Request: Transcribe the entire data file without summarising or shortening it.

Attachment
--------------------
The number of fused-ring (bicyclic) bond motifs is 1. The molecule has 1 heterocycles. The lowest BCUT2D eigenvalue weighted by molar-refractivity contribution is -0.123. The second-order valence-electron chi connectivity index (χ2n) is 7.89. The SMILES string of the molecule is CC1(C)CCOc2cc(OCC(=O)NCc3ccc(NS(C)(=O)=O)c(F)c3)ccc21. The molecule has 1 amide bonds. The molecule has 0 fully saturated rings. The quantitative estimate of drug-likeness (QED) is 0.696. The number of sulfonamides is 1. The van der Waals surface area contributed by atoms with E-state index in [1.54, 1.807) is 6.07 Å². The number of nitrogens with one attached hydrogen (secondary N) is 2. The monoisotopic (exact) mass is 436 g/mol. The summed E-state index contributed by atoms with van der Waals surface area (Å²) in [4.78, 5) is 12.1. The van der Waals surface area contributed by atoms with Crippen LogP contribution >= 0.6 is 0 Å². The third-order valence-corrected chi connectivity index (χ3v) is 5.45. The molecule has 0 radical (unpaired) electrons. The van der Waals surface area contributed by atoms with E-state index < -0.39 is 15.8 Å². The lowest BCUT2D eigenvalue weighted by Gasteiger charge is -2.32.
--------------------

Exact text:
The number of fused-ring (bicyclic) bond motifs is 1. The molecule has 1 heterocycles. The lowest BCUT2D eigenvalue weighted by molar-refractivity contribution is -0.123. The second-order valence-electron chi connectivity index (χ2n) is 7.89. The SMILES string of the molecule is CC1(C)CCOc2cc(OCC(=O)NCc3ccc(NS(C)(=O)=O)c(F)c3)ccc21. The molecule has 1 amide bonds. The molecule has 0 fully saturated rings. The quantitative estimate of drug-likeness (QED) is 0.696. The number of sulfonamides is 1. The van der Waals surface area contributed by atoms with E-state index in [1.54, 1.807) is 6.07 Å². The number of nitrogens with one attached hydrogen (secondary N) is 2. The monoisotopic (exact) mass is 436 g/mol. The summed E-state index contributed by atoms with van der Waals surface area (Å²) in [4.78, 5) is 12.1. The van der Waals surface area contributed by atoms with Crippen LogP contribution >= 0.6 is 0 Å². The third-order valence-corrected chi connectivity index (χ3v) is 5.45. The molecule has 0 radical (unpaired) electrons. The van der Waals surface area contributed by atoms with E-state index < -0.39 is 15.8 Å². The lowest BCUT2D eigenvalue weighted by Gasteiger charge is -2.32.